Essays – love them or hate them, anyone who has gone through the British education system knows about them. The internet is awash with tips and tricks for learning a good essay, and it sometimes feels (especially in the Humanities) that there is no more important skill. But do we ever stop to think about where the essay comes from?
The term ‘essay’ was coined by Michel de Montaigne (1533-1592). A member of the French nobility, Montaigne famously retreated into a tower at his chateau after the death of his father and began to dedicate his time to writing short works on just about every topic you can imagine – cannibals, thumbs, solitude, why fathers love their children, and much else besides. Montaigne’s writings, deeply confessional in tone, caused a literary sensation when the first two books were published in 1580 with the title ‘Essais‘. The word ‘essai’ (or ‘essay’) for Montaigne, similar to ‘assay’ in English today, had a meaning closer to ‘an attempt’. Ironically, Montaigne’s essays share little in common with the secondary school student’s essay today: being explicitly subjective and prone to unfocused digressions.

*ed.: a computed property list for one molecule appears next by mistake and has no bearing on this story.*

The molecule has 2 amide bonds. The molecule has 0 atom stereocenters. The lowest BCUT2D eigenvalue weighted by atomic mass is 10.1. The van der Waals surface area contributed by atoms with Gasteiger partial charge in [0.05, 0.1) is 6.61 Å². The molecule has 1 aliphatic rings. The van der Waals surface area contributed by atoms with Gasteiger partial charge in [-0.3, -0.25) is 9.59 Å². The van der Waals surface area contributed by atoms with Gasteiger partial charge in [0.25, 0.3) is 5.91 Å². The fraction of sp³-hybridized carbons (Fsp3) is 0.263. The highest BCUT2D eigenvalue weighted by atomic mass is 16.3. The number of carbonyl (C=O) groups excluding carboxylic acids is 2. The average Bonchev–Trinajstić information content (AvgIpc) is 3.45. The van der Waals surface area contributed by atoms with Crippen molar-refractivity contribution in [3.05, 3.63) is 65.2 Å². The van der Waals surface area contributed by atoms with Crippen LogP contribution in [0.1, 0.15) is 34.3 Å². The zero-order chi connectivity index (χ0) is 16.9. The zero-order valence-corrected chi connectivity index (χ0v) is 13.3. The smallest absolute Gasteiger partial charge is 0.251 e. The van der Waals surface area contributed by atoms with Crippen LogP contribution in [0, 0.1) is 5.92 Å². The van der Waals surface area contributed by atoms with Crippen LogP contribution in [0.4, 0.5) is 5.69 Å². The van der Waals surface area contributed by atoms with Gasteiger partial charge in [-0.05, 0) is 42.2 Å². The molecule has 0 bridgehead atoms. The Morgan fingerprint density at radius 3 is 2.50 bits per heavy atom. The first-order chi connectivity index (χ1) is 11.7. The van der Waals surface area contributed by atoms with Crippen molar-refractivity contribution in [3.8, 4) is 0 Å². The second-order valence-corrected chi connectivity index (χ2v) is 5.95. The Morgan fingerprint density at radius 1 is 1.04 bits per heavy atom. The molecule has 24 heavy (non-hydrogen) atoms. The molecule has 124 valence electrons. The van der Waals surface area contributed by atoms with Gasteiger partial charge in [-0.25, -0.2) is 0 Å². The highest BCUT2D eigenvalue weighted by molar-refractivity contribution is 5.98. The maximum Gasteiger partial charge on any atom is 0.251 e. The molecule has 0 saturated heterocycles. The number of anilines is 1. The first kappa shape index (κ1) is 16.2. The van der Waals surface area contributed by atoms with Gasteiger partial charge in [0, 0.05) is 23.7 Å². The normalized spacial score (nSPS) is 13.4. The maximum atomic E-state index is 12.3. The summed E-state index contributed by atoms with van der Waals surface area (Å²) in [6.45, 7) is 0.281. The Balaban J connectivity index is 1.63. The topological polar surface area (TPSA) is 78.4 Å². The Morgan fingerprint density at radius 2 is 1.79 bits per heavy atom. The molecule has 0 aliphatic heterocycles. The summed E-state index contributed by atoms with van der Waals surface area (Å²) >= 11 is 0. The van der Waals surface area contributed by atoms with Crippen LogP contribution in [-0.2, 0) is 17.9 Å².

Montaigne’s term caught on quickly regardless – especially amongst British philosophers. Francis Bacon was one of the earliest to lift Montaigne’s approach, with his ‘Essays’ being published in 1597. There then followed over the next few hundred years a recurring love affair between British intellectuals and the essay format – notable examples including John Locke’s An Essay Concerning Human Understanding (1689) and David Hume’s Essays Moral and Political (1741). The culmination of this trend, and a crucial moment in the identification of essay-writing with formal education, came when the University of Cambridge – where assessment had largely been verbal – introduced the unseen written examination in this style in 1791.
Today, the essay undeniably rules the roost when it comes to our modern education system’s preferred mode of assessment. And yet, there is not as much consensus with regards to the essay as you might think. Although essays remain the norm in the form of traditional exams, the recent turn away from coursework for GCSEs and A-level under the current UK Government has nonetheless decreased the number of long-form, independent essays students have to produce. There are also those academics who question the suitability of the essay as such a universal assessment form from numerous perspectives. For example, some say it fails to prepare you for the world of work, others that it benefits certain forms of students.
Whatever the disputes though, it seems the essay is here to stay – for now.
Andrew Hyams is a communications and digital consultant from London with a background in politics and campaigning, having worked for the UK, Australian and New Zealand Labour parties. He studied History and Philosophy at the University of Sussex and UCL. You can get in touch with him on firstname.lastname@example.org